Carbonite Inc. (NASDAQ: CARB) acquired Double-Take Software in January of this year. As a user of Carbonite's automated backup product, the purchase intrigued me and I wanted to take a look at whether the stock would make a good investment. When I began to look into it and found that the stock had doubled in the past 12 months, my curiosity was piqued, and my research began.
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What is Carbonite's business?
Carbonite makes an automated backup solution that is sold to consumers, like me, as well as to small to medium-sized businesses (SMBs). If Murphy's Law strikes and data is lost, it can typically be recovered in a matter of hours. For some, taking a few hours to do a data recovery is not a major problem. There are many businesses, though, that need to have a near real-time recovery solution to keep the business up and running when a data loss occurs.
To solve this problem of near-time recovery, Carbonite offers a hybrid solution that consists of a hardware backup product for the more urgently needed files, and cloud backup for files that would not need instant recovery if data was temporarily disrupted.
By buying Double-Take, Carbonite acquires a fully cloud-based near-time backup solution. This should expand Carbonite's business beyond businesses that were not interested in a hybrid solution, or customers who may want to upgrade to a completely cloud-based backup solution and ditch the hardware associated with the hybrid product. It also provides it with a much larger selection of products customers can use for system migration and real-time application and data replication.
Image source: Getty Images.
Why did the stock more than double?
In December 2015, Carbonite announced it was buying a product line called EVault from Seagate Technology PLCto help the company expand its hybrid backup business in the SMB market.The company paid $14 million in cash and said the deal would be accretive in one year and double the addressable SMB market for the company.Carbonite then went on to have a banner year in 2016, growing its SMB business bookings by 128%, as is shown in the table below.
Data source: Carbonite 2016 10K. YOY = year over year.
Since the Dec. 16, 2015, announcement of the purchase, Carbonite's stock has risen roughly 120%. In 2016 the company grew its total bookings by 45% which is a big factor in why the stock went up 70% last year.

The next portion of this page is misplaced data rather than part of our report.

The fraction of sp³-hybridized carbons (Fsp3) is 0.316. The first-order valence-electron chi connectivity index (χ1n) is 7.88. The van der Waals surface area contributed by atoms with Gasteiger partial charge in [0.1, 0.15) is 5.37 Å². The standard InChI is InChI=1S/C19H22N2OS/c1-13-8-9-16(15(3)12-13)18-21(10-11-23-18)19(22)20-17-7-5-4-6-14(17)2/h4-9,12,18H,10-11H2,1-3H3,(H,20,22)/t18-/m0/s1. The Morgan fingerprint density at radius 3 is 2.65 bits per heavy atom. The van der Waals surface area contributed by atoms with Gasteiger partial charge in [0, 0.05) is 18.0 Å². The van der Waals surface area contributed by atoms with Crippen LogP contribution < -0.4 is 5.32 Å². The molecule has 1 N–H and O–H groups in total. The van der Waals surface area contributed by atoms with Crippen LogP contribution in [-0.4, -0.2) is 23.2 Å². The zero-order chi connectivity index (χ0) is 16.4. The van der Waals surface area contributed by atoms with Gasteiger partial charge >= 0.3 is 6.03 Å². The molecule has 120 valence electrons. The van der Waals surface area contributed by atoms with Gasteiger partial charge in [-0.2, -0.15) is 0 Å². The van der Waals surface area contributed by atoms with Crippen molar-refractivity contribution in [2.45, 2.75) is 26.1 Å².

Will this company double again?
Although the acquisition of Double-Take looks like a good strategic fit, it cost the company $65.5 million, a lot more than EVault, and does not appear to have a similarly immediate impact on growth in 2017. The chart below shows management's earnings guidance for 2017 along with the contribution from the Double-Take acquisition.
Data source: Carbonite full-year 2016 presentation. YOY = year over year.
When the growth attributed to the Double-Take acquisition is removed from the guidance, it is worth noting that the company is guiding to 10% adjusted earnings growth. This tells us the growth from buying EVault is not going to repeat itself and its addition to Carbonite made for easy comparisons on a YOY basis in 2016.
The bookings guidance is even more revealing as it shows the target SMB market only growing at 12% YOY without Double-Take and 32% including Double-Take. This is much less than the 128% SMB bookings growth the company experienced in 2016 after it bought EVault and as a result we cannot expect the same type of increase in the stock's price that occurred last year.
Data source: Carbonite. Chart by author. YOY = year over year.
Operational efficiencies may improve
It is quite possible that the Double-Take solution may allow the company to exceed its own expectations for growth. In addition, I want to see if Carbonite achieves synergistic cost reductions from integrating the two companies. This would be shown as greater operational efficiency.
The chart below shows that the company has been achieving success in this area, with costs coming down as a percentage of revenue prior to the Double-Take acquisition.
Image source: Carbonite.
In light of the slowing rate of growth in the company's SMB business, I'll pass on the stock for now and will continue to monitor the company to see if it realizes higher growth than management is projecting. The possibility of improved operational efficiency could also translate into greater-than-expected profits, which may result in the stock going higher.
I like the company's product and its strategic direction, but for now, it remains on my watchlist.
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